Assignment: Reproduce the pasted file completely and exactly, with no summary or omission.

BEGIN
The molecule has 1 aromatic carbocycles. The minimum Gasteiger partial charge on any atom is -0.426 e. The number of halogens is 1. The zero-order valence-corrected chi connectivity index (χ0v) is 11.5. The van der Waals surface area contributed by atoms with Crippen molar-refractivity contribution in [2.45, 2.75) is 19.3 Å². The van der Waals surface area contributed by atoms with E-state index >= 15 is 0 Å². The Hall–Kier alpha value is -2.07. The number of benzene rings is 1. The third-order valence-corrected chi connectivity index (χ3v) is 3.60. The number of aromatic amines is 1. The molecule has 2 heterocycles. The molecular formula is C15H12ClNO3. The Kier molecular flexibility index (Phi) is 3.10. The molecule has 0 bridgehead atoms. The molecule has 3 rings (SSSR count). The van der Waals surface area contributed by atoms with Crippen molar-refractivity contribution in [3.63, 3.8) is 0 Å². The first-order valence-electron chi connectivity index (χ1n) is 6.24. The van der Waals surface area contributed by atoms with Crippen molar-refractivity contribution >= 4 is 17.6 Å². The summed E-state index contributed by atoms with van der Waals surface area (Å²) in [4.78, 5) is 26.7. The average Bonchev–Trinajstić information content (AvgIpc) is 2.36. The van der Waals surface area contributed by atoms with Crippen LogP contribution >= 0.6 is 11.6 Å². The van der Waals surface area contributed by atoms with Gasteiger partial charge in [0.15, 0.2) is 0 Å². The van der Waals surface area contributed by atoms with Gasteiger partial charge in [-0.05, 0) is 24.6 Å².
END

The molecule has 1 aromatic carbocycles. The minimum Gasteiger partial charge on any atom is -0.426 e. The number of halogens is 1. The zero-order valence-corrected chi connectivity index (χ0v) is 11.5. The van der Waals surface area contributed by atoms with Crippen molar-refractivity contribution in [2.45, 2.75) is 19.3 Å². The van der Waals surface area contributed by atoms with E-state index >= 15 is 0 Å². The Hall–Kier alpha value is -2.07. The number of benzene rings is 1. The third-order valence-corrected chi connectivity index (χ3v) is 3.60. The number of aromatic amines is 1. The molecule has 2 heterocycles. The molecular formula is C15H12ClNO3. The Kier molecular flexibility index (Phi) is 3.10. The molecule has 0 bridgehead atoms. The molecule has 3 rings (SSSR count). The van der Waals surface area contributed by atoms with Crippen molar-refractivity contribution in [3.63, 3.8) is 0 Å². The first-order valence-electron chi connectivity index (χ1n) is 6.24. The van der Waals surface area contributed by atoms with Crippen molar-refractivity contribution >= 4 is 17.6 Å². The summed E-state index contributed by atoms with van der Waals surface area (Å²) in [4.78, 5) is 26.7. The average Bonchev–Trinajstić information content (AvgIpc) is 2.36. The van der Waals surface area contributed by atoms with Crippen LogP contribution >= 0.6 is 11.6 Å². The van der Waals surface area contributed by atoms with Gasteiger partial charge in [0.15, 0.2) is 0 Å². The van der Waals surface area contributed by atoms with Gasteiger partial charge in [-0.05, 0) is 24.6 Å².